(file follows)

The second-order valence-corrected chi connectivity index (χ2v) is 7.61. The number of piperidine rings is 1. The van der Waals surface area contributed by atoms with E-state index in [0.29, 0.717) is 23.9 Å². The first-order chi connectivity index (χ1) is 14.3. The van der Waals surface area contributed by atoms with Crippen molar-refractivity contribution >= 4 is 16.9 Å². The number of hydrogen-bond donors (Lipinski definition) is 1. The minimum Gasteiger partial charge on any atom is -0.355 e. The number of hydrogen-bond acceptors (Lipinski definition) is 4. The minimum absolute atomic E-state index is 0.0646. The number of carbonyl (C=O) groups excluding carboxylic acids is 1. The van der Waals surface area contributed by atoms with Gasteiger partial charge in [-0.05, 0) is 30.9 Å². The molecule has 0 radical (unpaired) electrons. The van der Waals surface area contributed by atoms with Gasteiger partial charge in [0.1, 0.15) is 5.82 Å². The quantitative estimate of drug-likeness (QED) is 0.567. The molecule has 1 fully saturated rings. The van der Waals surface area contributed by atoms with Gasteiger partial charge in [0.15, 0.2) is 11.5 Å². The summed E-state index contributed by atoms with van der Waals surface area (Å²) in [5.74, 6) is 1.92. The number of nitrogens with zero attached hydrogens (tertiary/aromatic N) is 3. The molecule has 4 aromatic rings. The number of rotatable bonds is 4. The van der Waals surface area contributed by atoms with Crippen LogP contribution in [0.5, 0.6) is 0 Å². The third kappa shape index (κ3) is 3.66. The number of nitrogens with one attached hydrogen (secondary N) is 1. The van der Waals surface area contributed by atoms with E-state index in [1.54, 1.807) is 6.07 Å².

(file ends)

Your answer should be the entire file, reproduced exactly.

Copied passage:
The second-order valence-corrected chi connectivity index (χ2v) is 7.61. The number of piperidine rings is 1. The van der Waals surface area contributed by atoms with E-state index in [0.29, 0.717) is 23.9 Å². The first-order chi connectivity index (χ1) is 14.3. The van der Waals surface area contributed by atoms with Crippen molar-refractivity contribution >= 4 is 16.9 Å². The number of hydrogen-bond donors (Lipinski definition) is 1. The minimum Gasteiger partial charge on any atom is -0.355 e. The number of hydrogen-bond acceptors (Lipinski definition) is 4. The minimum absolute atomic E-state index is 0.0646. The number of carbonyl (C=O) groups excluding carboxylic acids is 1. The van der Waals surface area contributed by atoms with Gasteiger partial charge in [-0.05, 0) is 30.9 Å². The molecule has 0 radical (unpaired) electrons. The van der Waals surface area contributed by atoms with Gasteiger partial charge in [0.1, 0.15) is 5.82 Å². The quantitative estimate of drug-likeness (QED) is 0.567. The molecule has 1 fully saturated rings. The van der Waals surface area contributed by atoms with Gasteiger partial charge in [0.15, 0.2) is 11.5 Å². The summed E-state index contributed by atoms with van der Waals surface area (Å²) in [5.74, 6) is 1.92. The number of nitrogens with zero attached hydrogens (tertiary/aromatic N) is 3. The molecule has 4 aromatic rings. The number of rotatable bonds is 4. The van der Waals surface area contributed by atoms with Crippen LogP contribution in [0.5, 0.6) is 0 Å². The third kappa shape index (κ3) is 3.66. The number of nitrogens with one attached hydrogen (secondary N) is 1. The van der Waals surface area contributed by atoms with E-state index in [1.54, 1.807) is 6.07 Å².